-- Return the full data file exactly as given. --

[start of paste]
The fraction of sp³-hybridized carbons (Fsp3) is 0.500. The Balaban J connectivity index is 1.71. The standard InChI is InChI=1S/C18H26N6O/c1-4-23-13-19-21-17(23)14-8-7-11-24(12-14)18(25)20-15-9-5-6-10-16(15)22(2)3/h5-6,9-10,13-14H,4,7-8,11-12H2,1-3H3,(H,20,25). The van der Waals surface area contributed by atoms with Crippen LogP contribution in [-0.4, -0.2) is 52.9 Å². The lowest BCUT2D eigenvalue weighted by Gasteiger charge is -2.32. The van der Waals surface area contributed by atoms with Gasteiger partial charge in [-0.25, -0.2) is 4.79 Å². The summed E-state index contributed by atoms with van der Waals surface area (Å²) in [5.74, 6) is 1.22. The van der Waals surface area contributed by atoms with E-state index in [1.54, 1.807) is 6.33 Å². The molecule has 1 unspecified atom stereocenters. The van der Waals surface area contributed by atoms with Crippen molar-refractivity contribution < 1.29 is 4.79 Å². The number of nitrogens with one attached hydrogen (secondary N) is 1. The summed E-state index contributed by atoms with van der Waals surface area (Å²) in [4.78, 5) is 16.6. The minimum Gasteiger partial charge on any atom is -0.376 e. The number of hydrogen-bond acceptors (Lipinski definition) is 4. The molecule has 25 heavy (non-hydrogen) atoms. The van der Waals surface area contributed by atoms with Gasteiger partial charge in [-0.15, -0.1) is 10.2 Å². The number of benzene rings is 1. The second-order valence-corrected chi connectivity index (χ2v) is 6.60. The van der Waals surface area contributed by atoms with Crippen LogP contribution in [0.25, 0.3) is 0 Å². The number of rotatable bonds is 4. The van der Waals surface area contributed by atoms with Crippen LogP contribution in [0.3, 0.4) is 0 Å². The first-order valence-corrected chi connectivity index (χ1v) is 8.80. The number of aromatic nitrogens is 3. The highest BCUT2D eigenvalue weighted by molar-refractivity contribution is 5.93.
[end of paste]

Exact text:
The fraction of sp³-hybridized carbons (Fsp3) is 0.500. The Balaban J connectivity index is 1.71. The standard InChI is InChI=1S/C18H26N6O/c1-4-23-13-19-21-17(23)14-8-7-11-24(12-14)18(25)20-15-9-5-6-10-16(15)22(2)3/h5-6,9-10,13-14H,4,7-8,11-12H2,1-3H3,(H,20,25). The van der Waals surface area contributed by atoms with Crippen LogP contribution in [-0.4, -0.2) is 52.9 Å². The lowest BCUT2D eigenvalue weighted by Gasteiger charge is -2.32. The van der Waals surface area contributed by atoms with Gasteiger partial charge in [-0.25, -0.2) is 4.79 Å². The summed E-state index contributed by atoms with van der Waals surface area (Å²) in [5.74, 6) is 1.22. The van der Waals surface area contributed by atoms with E-state index in [1.54, 1.807) is 6.33 Å². The molecule has 1 unspecified atom stereocenters. The van der Waals surface area contributed by atoms with Crippen molar-refractivity contribution < 1.29 is 4.79 Å². The number of nitrogens with one attached hydrogen (secondary N) is 1. The summed E-state index contributed by atoms with van der Waals surface area (Å²) in [4.78, 5) is 16.6. The minimum Gasteiger partial charge on any atom is -0.376 e. The number of hydrogen-bond acceptors (Lipinski definition) is 4. The molecule has 25 heavy (non-hydrogen) atoms. The van der Waals surface area contributed by atoms with Gasteiger partial charge in [-0.15, -0.1) is 10.2 Å². The number of benzene rings is 1. The second-order valence-corrected chi connectivity index (χ2v) is 6.60. The van der Waals surface area contributed by atoms with Crippen LogP contribution in [0.25, 0.3) is 0 Å². The number of rotatable bonds is 4. The van der Waals surface area contributed by atoms with Crippen LogP contribution in [0.3, 0.4) is 0 Å². The first-order valence-corrected chi connectivity index (χ1v) is 8.80. The number of aromatic nitrogens is 3. The highest BCUT2D eigenvalue weighted by molar-refractivity contribution is 5.93.